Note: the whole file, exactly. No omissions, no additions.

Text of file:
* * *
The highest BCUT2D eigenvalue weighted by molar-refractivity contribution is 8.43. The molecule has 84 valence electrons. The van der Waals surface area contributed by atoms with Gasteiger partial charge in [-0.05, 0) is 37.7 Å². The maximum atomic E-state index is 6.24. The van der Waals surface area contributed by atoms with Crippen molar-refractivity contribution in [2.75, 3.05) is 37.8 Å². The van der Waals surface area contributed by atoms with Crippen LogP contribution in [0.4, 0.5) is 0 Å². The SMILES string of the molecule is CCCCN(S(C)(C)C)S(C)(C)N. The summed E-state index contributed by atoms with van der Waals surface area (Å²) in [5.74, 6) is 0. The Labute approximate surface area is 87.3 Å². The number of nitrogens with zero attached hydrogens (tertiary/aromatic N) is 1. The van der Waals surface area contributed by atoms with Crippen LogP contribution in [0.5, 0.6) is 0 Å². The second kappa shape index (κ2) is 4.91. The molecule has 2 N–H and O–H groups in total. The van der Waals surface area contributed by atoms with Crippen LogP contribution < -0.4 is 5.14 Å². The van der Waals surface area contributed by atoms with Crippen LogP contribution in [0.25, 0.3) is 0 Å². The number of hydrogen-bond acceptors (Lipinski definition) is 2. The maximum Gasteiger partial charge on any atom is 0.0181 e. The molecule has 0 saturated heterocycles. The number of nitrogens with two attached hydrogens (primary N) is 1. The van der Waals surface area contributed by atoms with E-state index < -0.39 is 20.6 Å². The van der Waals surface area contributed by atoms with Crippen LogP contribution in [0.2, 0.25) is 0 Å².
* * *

The highest BCUT2D eigenvalue weighted by molar-refractivity contribution is 8.43. The molecule has 84 valence electrons. The van der Waals surface area contributed by atoms with Gasteiger partial charge in [-0.05, 0) is 37.7 Å². The maximum atomic E-state index is 6.24. The van der Waals surface area contributed by atoms with Crippen molar-refractivity contribution in [2.75, 3.05) is 37.8 Å². The van der Waals surface area contributed by atoms with Crippen LogP contribution in [0.4, 0.5) is 0 Å². The SMILES string of the molecule is CCCCN(S(C)(C)C)S(C)(C)N. The summed E-state index contributed by atoms with van der Waals surface area (Å²) in [5.74, 6) is 0. The Labute approximate surface area is 87.3 Å². The number of nitrogens with zero attached hydrogens (tertiary/aromatic N) is 1. The van der Waals surface area contributed by atoms with Crippen LogP contribution in [0.5, 0.6) is 0 Å². The second kappa shape index (κ2) is 4.91. The molecule has 2 N–H and O–H groups in total. The van der Waals surface area contributed by atoms with Crippen LogP contribution < -0.4 is 5.14 Å². The van der Waals surface area contributed by atoms with Crippen LogP contribution in [0.25, 0.3) is 0 Å². The number of hydrogen-bond acceptors (Lipinski definition) is 2. The maximum Gasteiger partial charge on any atom is 0.0181 e. The molecule has 0 saturated heterocycles. The number of nitrogens with two attached hydrogens (primary N) is 1. The van der Waals surface area contributed by atoms with E-state index < -0.39 is 20.6 Å². The van der Waals surface area contributed by atoms with Crippen LogP contribution in [0.2, 0.25) is 0 Å².